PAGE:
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High-Stakes Hearing On Abortion Pill Case; Tx Judge May Rule To Ban Medication Abortion Nationwide; More Than Half Of Abortions In U.S. By Medication; U.S. Markets Down Amid Turmoil In Banking Industry; As Key Inflation Measure Drops, Red Rate Decision Looms; Officials: U.S. Erased Sensitive Data From Drone Before It Crashed. Aired 12-12:30p ET

Aired March 15, 2023 - 12:00   ET



JOHN KING, CNN HOST: Hello, and welcome to Inside Politics. I'm John King in Washington. Thank you for sharing your day with us. Today an abortion case with implications everywhere. A Texas, Trump appointed judge will decide if pills to terminate pregnancies should be pulled off the shelf from coast to coast.

Plus, more economic turbulence today. As American markets tumble on fears a big global bank might go over the edge. And wrong, disturb, the Neville Chamberlain approach. Senate Republicans in Washington say the Florida Governor Ron DeSantis is way off target to suggest the United States to forget about Ukraine.

Up first for us this hour though, a Texas courtroom clash over abortion that may echo in women's lives no matter where in this country you live. The case, the alliance of Hippocratic medicine versus the FDA. The plaintiffs are an amalgamation of five out of state anti-abortion groups.

Their argument that the FDA put politics ahead of science two decades ago, ignoring they say evidence and safety rules when it approved, mifepristone, excuse me, to go on the market. Mifepristone is one of two drugs used to terminate pregnancies. The venue here is as important perhaps even more important than the specific legal arguments.

Today's hearing happening in Amarillo, Texas, where the federal bench is occupied by Judge Matthew Kacsmaryk. He is a Trump appointee, cited by many court watchers as perhaps the most reliable anti Biden's judge on the federal bench.

We start in Texas, with CNN's Rosa Flores. Rosa, walk us through the arguments here.

ROSA FLORES, CNN CORRESPONDENT: Well, CNN producer Ashley Killough, literally just walked out of court and she briefed me, John, she says that the plaintiffs are the only ones who have argued so far. And they've argued on the merits and standing. The judges asked them a lot of questions. But the judge doesn't appear to be questioning with much skepticism. But we do know that the sharpest question that this judge has asked so far of the plaintiffs, as he's asking the plaintiffs to point to another case, where a judge has been asked to do what this judge has been asked to do. In this case, this judge has been asked to block the FDA approval of this abortion drug. And the plaintiffs have not been able to point to a case. That is why this case is so unprecedented.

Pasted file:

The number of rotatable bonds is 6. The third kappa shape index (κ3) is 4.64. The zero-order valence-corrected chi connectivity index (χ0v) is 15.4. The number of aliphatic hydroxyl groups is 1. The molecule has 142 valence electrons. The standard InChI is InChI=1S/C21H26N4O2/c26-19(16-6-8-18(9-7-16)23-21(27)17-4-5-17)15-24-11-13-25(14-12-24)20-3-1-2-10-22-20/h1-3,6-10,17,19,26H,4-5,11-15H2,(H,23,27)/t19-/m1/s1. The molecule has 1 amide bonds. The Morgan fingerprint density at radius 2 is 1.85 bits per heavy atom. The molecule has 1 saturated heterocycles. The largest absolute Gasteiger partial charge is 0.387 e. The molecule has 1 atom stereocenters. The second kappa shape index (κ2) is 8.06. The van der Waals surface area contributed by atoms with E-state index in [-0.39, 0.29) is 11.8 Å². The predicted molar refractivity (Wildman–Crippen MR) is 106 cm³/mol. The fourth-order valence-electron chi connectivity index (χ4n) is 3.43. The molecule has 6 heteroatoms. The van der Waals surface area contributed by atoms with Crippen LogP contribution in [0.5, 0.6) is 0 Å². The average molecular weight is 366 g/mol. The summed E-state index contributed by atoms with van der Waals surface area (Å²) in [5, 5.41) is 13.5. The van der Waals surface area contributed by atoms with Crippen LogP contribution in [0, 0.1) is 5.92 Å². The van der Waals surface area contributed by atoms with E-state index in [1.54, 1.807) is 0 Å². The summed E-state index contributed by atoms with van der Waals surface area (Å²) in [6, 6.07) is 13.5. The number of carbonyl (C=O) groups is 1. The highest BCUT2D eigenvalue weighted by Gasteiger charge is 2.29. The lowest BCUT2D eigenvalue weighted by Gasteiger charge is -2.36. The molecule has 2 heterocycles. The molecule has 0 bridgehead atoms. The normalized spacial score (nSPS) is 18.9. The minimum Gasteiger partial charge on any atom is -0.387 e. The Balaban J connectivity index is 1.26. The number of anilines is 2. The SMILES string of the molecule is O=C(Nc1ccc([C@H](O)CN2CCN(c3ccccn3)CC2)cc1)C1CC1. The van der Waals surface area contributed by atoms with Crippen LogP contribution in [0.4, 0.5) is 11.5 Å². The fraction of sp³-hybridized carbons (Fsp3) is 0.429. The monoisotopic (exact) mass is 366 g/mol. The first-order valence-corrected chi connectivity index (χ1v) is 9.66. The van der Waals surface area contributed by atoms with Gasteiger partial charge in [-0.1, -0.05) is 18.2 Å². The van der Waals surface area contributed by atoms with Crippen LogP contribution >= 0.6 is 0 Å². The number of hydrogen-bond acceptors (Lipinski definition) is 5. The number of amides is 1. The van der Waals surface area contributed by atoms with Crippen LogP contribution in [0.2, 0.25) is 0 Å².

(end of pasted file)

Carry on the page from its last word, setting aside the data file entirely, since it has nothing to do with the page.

And so important, because the plaintiffs can't point to another instance, in which a judge has ordered the FDA to remove another drug from the shelf. Now, what the plaintiffs have been able to do is point to other instances in which the FDA has suspended approvals on its own.

And again, this is the FDA doing it on its own. That's what the plaintiffs are using to argue here. But the big stakes, of course, that we're talking about here are unprecedented because in this case, the plaintiffs which are a coalition of anti-abortion groups are asking a judge to do the scientist's job. What the FDA does, they study this. They have protocols and procedures to approve drugs for use for the American people.

And the plaintiffs in this case, in this injunction hearing, they're asking the judge to circumvent all that. The judge is not a subject matter expert in this case. But they're asking him to overrun the scientist, John, that's what's so unprecedented. And I should add that the FDA has not been able to argue just yet, but the hearing is ongoing in the building that you see behind me. John?

KING: Fascinating case. Rosa, appreciate you're kicking us off. Anything significant happens during the hour, please come back and let us know. Turning our conversation now for important insights is our CNN's senior legal analyst, former federal prosecutor Elie Honig.

Elie, you have one federal judge, a trial level judge in West Texas, who has the authority or at least the case asked him to exercise the authority to take this medication off the shelf nationwide. Walk us through sort of the big legal questions?

ELIE HONIG, CNN SENIOR LEGAL ANALYST: Well, John, there's been a vexing problem that's really popped up in recent years of, can a single district court judge, that's a federal trial court level judge like this Judge Kacsmaryk issue a nationwide injunction. There are 94 geographical federal districts in this country. And so, I think you can fairly obviously see the problem with one of those judges in one of those districts blocking something for the entire country.